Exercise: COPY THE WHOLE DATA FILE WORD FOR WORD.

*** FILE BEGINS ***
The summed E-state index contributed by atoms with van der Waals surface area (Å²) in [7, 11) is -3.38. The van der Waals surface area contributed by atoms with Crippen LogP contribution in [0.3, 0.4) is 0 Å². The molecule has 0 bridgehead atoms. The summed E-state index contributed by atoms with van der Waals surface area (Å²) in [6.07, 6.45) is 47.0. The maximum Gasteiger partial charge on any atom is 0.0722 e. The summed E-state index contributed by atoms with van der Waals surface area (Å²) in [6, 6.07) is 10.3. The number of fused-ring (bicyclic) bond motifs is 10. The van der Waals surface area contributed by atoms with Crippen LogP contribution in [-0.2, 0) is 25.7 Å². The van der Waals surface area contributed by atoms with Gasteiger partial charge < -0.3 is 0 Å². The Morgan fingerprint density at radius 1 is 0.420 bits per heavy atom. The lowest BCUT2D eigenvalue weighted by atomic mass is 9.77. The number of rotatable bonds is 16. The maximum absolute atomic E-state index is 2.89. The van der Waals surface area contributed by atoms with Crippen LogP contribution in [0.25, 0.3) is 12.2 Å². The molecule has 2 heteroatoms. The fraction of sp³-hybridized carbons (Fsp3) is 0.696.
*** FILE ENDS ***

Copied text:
The summed E-state index contributed by atoms with van der Waals surface area (Å²) in [7, 11) is -3.38. The van der Waals surface area contributed by atoms with Crippen LogP contribution in [0.3, 0.4) is 0 Å². The molecule has 0 bridgehead atoms. The summed E-state index contributed by atoms with van der Waals surface area (Å²) in [6.07, 6.45) is 47.0. The maximum Gasteiger partial charge on any atom is 0.0722 e. The summed E-state index contributed by atoms with van der Waals surface area (Å²) in [6, 6.07) is 10.3. The number of fused-ring (bicyclic) bond motifs is 10. The van der Waals surface area contributed by atoms with Crippen LogP contribution in [-0.2, 0) is 25.7 Å². The van der Waals surface area contributed by atoms with Gasteiger partial charge < -0.3 is 0 Å². The Morgan fingerprint density at radius 1 is 0.420 bits per heavy atom. The lowest BCUT2D eigenvalue weighted by atomic mass is 9.77. The number of rotatable bonds is 16. The maximum absolute atomic E-state index is 2.89. The van der Waals surface area contributed by atoms with Crippen LogP contribution in [0.25, 0.3) is 12.2 Å². The molecule has 2 heteroatoms. The fraction of sp³-hybridized carbons (Fsp3) is 0.696.